Lost cause. Nobel Prize winner John Fenn was ordered to pay Yale University over $1 million for "fraud" and "larceny".

Yale Wins Suit Against Nobel Laureate

A Nobel laureate isn't entitled to royalties from an invention that earned him a share of his prize because the idea belongs to his university. Last week, a U.S. District Court judge ordered John Fenn, a former professor of chemistry at Yale University, to pay Yale more than $1 million in damages and attorney's fees, as well as patent rights. Attorneys say the case demonstrates how universities and researchers can find themselves at odds as schools increasingly try to profit on discoveries made within their labs.

The decision is the latest round in a decade-long legal fight between Fenn, 87, and the university where he spent most of his storied career. The saga centers around electrospray ionization--a mass spectroscopy technique pioneered by Fenn at Yale in 1998--that allows researchers to characterize large biological molecules. The invention won Fenn a share of the 2002 Nobel Prize in chemistry and has touched fields ranging from drug discovery to forensics. It has also led to millions of dollars in sales of mass spectrometers.

Under the university's patent policy, Fenn should have given Yale the right of first refusal to patent his innovation. Fenn did not, and in 2003 federal judge Christopher F. Droney found that Fenn "misrepresented the importance and commercial viability of the patent … while at the same time secretly preparing a patent application in his own name." In his 8 February ruling, Droney expanded that finding by saying Fenn had "no good faith basis" to believe he had a right to the patent, which Yale had sought in court. The judge concluded that Fenn had committed "fraud" and "larceny" and awarded damages and legal fees totaling $1,037,549 to Yale plus recent legal expenses and patent rights. Fenn says he "probably" would appeal the case but declined further comment.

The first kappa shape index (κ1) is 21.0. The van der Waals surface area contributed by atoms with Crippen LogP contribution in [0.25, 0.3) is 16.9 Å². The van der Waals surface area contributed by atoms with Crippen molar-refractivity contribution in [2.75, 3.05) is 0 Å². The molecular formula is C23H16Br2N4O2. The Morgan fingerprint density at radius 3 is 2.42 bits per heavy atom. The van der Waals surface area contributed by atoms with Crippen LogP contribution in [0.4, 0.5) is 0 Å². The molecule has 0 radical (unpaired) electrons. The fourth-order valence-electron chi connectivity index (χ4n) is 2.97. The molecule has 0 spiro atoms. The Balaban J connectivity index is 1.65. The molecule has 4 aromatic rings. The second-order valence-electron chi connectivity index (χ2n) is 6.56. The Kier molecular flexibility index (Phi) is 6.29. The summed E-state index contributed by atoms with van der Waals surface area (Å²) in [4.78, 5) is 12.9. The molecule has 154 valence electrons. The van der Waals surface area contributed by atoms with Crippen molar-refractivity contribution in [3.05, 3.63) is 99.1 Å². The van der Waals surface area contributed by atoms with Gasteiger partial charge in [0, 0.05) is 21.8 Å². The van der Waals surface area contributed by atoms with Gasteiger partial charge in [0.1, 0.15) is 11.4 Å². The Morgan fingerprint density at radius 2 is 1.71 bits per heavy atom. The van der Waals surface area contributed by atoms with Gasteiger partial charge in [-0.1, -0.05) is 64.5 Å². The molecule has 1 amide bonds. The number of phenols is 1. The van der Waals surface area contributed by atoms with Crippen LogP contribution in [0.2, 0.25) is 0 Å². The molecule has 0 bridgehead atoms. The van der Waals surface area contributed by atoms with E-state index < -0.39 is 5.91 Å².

Although lawyers say the case raises few basic legal questions, patent attorney Dennis Crouch of McDonnell Boehnen Hulbert & Berghoff in Chicago says it should send a powerful signal to academics. "Professors should ensure that they are up-front with their employer about the potential market for any invention," he says.

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